It feels exclusive. You have to request an invite to join (or be invited by a friend). You are then put on a (short) waiting list. I’m sure this is partly to manage their growth, but more importantly, the psychology of requesting to join means I’m much more likely to actually complete the sign-up flow once I get that coveted invitation. Why? Because it feels like a scarce resource. There’s no way I would waste it by not finishing all the steps.

The sign-up flow trains new users in how to be good members of the community. This is huge. Engineering-oriented teams tend to look at the sign-up flow as a process but Pinterest clearly sees it as part of their product. And the product of a social platform, like a nightclub, is in the people and how they behave. Pinterest gets that, and in the invitation email – a place where conventional wisdom would scream “DON’T DISTRACT JUST PUSH TO THE NEXT STEP” – Pinterest actually pauses to set some ground rules:

Pinterest Etiquette: Try to...

Be Nice!

Be Creative. The best pinboards mix products, art, recipes and images from all across the web. Try not to pin everything from a single source.

Give Credit. If you blog about an item you found on Pinterest, it's nice to credit your fellow pinners by linking back to the original pin.

Do you see what’s happening here? Pinterest is assuming you are going to be an active, awesome member of the community before you even click to accept your invitation. Like a teacher with high expectations of her pupils, this has a powerful effect.

They get you started by auto-following people. Remember when you first joined Twitter and your feed was empty? Twitter has taken steps to improve that, like recommending people to follow, but Pinterest goes further and auto-follows people based on your interests. Before I was done signing up for Pinterest, I was already following 15 people and I emerged on the other end of the flow into a site that was alive and relevant to me. There was a seamless transition into the core experience such that I forgot I arrived there through a sign-up process – there was no arbitrary demarcation between where the sign up “ended” and the product “began.”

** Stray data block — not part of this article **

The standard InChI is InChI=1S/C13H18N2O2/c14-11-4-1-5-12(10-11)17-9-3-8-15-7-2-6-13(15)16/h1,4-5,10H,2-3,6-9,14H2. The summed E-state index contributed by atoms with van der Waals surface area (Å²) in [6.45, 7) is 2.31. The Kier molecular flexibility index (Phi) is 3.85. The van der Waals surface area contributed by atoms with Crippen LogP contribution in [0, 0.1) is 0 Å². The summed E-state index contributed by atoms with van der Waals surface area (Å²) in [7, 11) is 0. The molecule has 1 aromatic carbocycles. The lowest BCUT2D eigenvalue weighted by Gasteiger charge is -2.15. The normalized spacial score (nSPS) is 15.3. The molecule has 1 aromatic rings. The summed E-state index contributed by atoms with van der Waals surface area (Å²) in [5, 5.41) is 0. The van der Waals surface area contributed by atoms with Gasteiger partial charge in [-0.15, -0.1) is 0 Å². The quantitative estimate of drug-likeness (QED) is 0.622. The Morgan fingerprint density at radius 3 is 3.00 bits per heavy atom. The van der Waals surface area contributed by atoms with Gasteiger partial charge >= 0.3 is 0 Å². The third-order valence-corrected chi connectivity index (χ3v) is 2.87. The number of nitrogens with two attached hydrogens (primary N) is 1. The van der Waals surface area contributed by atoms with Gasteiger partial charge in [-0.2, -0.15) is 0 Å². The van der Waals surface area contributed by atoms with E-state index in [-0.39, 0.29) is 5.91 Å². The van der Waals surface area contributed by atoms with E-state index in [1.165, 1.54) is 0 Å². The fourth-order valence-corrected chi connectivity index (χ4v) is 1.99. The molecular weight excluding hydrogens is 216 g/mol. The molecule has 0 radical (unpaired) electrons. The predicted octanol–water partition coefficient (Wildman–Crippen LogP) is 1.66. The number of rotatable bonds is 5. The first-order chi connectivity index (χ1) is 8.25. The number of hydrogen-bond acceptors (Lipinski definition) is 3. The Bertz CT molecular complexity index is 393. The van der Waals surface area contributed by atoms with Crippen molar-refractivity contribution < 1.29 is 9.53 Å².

And in addition to auto-following people, the sign up process also held my hand as I created my first pinboards. Again, the flow is teaching new users how to be great contributors.

They check all the other best practice boxes, too. They integrate seamlessly with your Facebook account so you don’t have to upload a picture of yourself. Their invitation and confirmation emails are friendly and personal. Each page in the flow is dead simple and serves a clear purpose. The last step has me install the browser button, and shows me how to do it with a video. You get the idea.

Oh, and one more thing. I actively browsed Pinterest for five months before I signed up, and I think that’s going to make me a better contributor now that I’m a registered user. I’m a big proponent of bringing as much content in front of the sign-up wall as possible, and I don’t understand why Twitter, for example, hasn’t done a better job of this yet.

For me, Pinterest is kind of like the Guggenheim: the impressiveness of the architecture almost upstages the beauty of the objects on display.